It’s about being transparent. It’s being able to meet a client where they’re at, and being able to explain these higher level, sometimes confusing concepts and terms in a language that they understand. So, being flexible enough to meet them where they’re at, but also having the chops to put on the educator hat and explain things that they have to learn. Being flexible and transparent about not only what you know and what you can educate the client on, but also what you don’t know and what’s outside of your realm of expertise.
Which FIRST (focus, integrity, resourcefulness, skillfulness, teamwork) value do you resonate with the most and why?
I’d say integrity and teamwork are at the top. Working with this quality and caliber of consultants every day that has different expertise and knowledge across different kind of capability areas drives home that it takes a team. You have to be able to pull and extract that knowledge and be able to deliver that for a singular goal or objective. What I enjoy doing most is working as a team and communicating, and ultimately working towards a singular goal. I really like being able to make everybody look good. I like when everybody wins. And not only is that part of the job description, but it’s what we have to deliver for our clients each and every day.
Integrity is something that’s really important to me, it goes back to the transparency aspect of my consulting style. It’s just being true to who you are as far as what you’re knowledgeable about and being able to hold true to what you’re able to deliver, not only to the client, but to FSFP. That means putting in the hours and doing what it takes to get different tasks or activities knocked out and putting the company first. That’s the culture here.
What is the best advice you’ve ever received?
My hero is John Adams, second President of the United States, and he had a quote that I absolutely love and live by. “You cannot ensure success, but you can deserve it.” That rings true on so many levels for me.
What advice would you give to someone considering a job in data management/governance?
This space is constantly evolving, there’s always new tools and technologies, there’s always going to be new laws and regulations. There’s so much new that you have to be confident enough to get outside of your bubble, and be able to explain those things. You have to trust in yourself that you will be able to effectively learn new technologies and concepts to build them on top of your current foundational expertise.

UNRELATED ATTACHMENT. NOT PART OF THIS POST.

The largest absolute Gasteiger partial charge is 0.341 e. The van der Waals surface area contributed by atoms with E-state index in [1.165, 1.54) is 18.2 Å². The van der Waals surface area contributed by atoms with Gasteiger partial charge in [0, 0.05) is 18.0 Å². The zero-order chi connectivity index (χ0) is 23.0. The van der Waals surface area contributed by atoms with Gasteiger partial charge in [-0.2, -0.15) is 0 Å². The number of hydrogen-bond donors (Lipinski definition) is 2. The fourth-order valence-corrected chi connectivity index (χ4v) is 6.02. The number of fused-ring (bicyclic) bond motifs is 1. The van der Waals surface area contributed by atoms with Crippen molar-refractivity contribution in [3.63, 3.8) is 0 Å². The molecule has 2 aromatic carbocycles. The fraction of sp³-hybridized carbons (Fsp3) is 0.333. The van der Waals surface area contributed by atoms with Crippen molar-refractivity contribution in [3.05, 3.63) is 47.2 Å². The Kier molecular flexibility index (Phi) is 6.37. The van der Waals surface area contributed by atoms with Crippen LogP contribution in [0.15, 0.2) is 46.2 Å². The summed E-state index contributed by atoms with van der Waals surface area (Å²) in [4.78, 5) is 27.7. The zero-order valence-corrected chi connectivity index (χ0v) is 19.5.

Secondly, you have to want to learn. You have to want to learn about the industry and the markets because you can’t be static in this space. Be willing to learn and know that you are always going to be learning.
What’s your best work from home tip?
Have an assigned space for your workspace. That is one thing that is absolutely essential. Whether it’s a desk or an office, you have to have a space where work gets done and where you go to work.
What do you like to do in your free time?
I love going hiking with my doggo, going backpacking, going camping, and mountain biking. I’m a huge history nerd, and love reading. Spending time with friends and family and being out on the lake and water is something I always enjoy. I also love golfing and re-watching New Girl and Lord of the Rings.
What do you see as the future of data?
I think that data is going to be on the balance sheet. Data is going to be not only evaluated internally, like it is now, but it’s going to be evaluated from external shareholders in the public at large. We’re not far off from companies starting to actually report on the quality of their data, whether it’s regulatory or legally required. What this will mean to companies is not only internally cleaning up and getting value from the data or selling it, but I think it’s going to be on the balance sheet and something that all companies will be evaluated on.
What does this mean to the public at large? I’m thinking a wide range of very strict data laws on privacy and security. The individual is going to have a lot more power over their own data, as far as what companies have, where it’s getting used and who’s selling it. I know we’re on that path now, and I think the regulations are only going to increase.